Data Records

The dataset (Morphometrics of eight Chinese cavefishes33) consists of:

  1. 1.

    451 specimens belonging to eight Sinocyclocheilus species of Chinese cavefishes (S. brevibarbatus N = 34, S. brevis N = 31, S. huanjiangensis N = 42, S. jii N = 140, S. lateristritus N = 44, S. mashanensis N = 16, S. microphthalmus N = 101, S. qiubeiensis N = 43).

  2. 2.

    Description of three organs: eye, mouth and caudal fin.

  3. 3.

    Measurements of 28 fish body parts (27 in four species because their eye diameter equals the eye ball diameter).

  4. 4.

    NA means no specific data existing. Preserved specimens were not always integer or in some cases, after their fixation in alcohol, their original shape was not well conserved. This was also used in the category “Eye” when eye diameter equals the diameter of the eye ball. Furthermore, NA was used in the “Population” column to indicate that precise coordinates were not present.

Detailed explanation of dataset Morphometrics of eight Chinese cavefishes33 is given in Table 1.

Technical Validation

Studied specimens belong to the fish collection of National Zoological Museum, the Institute of Zoology, Chinese Academy of Sciences (ASIZB)34; with an appropriated request, the same fishes can be further studied. Blinded fish measurements were performed to further reduce any possible bias35. The whole dataset was double-checked for any possible error. Outliers were identified in two ways: before by visual check (i.e., plotting the data), and then using three times the standard deviation from the data mean (+/−) as cut-off. Successively, the relative measurement was taken again to check whether the outlier was due to measurement mistakes.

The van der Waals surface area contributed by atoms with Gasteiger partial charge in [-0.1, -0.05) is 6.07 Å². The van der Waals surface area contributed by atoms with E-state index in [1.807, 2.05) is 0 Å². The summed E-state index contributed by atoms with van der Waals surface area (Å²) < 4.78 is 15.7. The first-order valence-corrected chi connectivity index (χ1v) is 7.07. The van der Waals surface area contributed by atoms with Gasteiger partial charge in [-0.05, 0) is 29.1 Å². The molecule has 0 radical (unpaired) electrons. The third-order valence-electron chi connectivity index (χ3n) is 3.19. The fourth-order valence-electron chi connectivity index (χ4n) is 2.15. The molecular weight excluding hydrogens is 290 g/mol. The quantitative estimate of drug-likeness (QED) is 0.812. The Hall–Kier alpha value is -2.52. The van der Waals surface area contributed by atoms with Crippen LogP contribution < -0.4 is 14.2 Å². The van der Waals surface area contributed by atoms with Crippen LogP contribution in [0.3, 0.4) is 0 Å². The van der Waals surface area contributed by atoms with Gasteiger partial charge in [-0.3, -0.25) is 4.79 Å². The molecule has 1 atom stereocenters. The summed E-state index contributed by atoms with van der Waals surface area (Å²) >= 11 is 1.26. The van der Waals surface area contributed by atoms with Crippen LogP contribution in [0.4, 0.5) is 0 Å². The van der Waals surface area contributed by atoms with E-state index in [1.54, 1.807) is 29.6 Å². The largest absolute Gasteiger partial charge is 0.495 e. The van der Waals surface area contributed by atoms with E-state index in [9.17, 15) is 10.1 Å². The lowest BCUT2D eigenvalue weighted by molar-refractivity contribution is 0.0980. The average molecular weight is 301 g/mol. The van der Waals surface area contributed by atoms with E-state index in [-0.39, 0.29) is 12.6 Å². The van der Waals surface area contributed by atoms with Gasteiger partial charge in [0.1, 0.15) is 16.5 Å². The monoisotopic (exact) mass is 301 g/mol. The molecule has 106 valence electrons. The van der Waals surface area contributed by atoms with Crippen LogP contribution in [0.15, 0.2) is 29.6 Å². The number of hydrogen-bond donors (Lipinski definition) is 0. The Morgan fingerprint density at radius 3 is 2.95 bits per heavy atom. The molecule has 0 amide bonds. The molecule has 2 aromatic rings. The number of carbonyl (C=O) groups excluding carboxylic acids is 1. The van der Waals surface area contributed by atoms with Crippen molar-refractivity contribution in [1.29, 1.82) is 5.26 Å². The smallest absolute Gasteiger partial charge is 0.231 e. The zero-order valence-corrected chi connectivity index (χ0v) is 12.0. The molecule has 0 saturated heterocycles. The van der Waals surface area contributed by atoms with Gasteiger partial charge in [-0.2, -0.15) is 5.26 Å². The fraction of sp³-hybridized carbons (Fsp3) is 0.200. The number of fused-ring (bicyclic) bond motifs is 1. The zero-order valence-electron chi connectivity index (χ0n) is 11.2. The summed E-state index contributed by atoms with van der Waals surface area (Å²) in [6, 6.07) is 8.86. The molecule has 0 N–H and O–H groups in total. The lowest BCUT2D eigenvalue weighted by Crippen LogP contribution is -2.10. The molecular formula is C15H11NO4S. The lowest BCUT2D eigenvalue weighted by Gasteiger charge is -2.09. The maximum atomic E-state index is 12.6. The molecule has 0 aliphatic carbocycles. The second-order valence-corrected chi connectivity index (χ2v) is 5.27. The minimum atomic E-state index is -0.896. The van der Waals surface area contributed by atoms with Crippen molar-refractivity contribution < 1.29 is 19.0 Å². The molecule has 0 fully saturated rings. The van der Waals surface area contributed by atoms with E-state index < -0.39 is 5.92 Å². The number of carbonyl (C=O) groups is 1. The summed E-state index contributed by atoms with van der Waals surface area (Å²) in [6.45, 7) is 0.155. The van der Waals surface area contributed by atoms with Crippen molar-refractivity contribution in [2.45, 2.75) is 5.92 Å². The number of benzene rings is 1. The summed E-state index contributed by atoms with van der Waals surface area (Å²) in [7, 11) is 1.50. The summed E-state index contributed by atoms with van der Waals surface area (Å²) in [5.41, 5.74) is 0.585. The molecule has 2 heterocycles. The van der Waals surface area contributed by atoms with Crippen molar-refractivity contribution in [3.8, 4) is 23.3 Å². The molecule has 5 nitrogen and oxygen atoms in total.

Usage Notes

Dataset is provided in CSV format, ready to be used with statistic programs like R ( and PAST. Precise coordinates of collection points are not shown to increase species protection36. Data were collected with instruments allowing high precision (0.01 mm). Prior to any analyses, we suggest to log-transform the measures to improve linearity and reduce skewness.

Code availability

No code was used in this study.


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We thank A. C. Hughes to have checked the spelling of our manuscript. This study was conducted under the auspices of the Chinese Cavefish Working Group and supported by a grant from National Natural Science Foundation of China (NSFC- 31972868), a grant (No. Y229YX5105) from the Key Laboratory of the Zoological Systematics and Evolution of the Chinese Academy of Sciences, a grant (P.PROJ.GEN > FH01_1819) from Ocean Park Conservation Foundation, Hong Kong, and a grant (NSFC-31471961) from the National Nature Science Foundation of China. Enrico Lunghi is supported by the Chinese Academy of Sciences President’s International Fellowship Initiative for postdoctoral researchers.

Author information




E.L. conceived the study, prepared tables, figures and first draft of the manuscript; E.L., Yan.Z. and X.S. examined and measured fish specimens; E.L. and Yah.Z. revised the manuscript.

Corresponding author

Correspondence to Yahui Zhao.

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Lunghi, E., Zhao, Y., Sun, X. et al. Morphometrics of eight Chinese cavefish species. Sci Data 6, 233 (2019).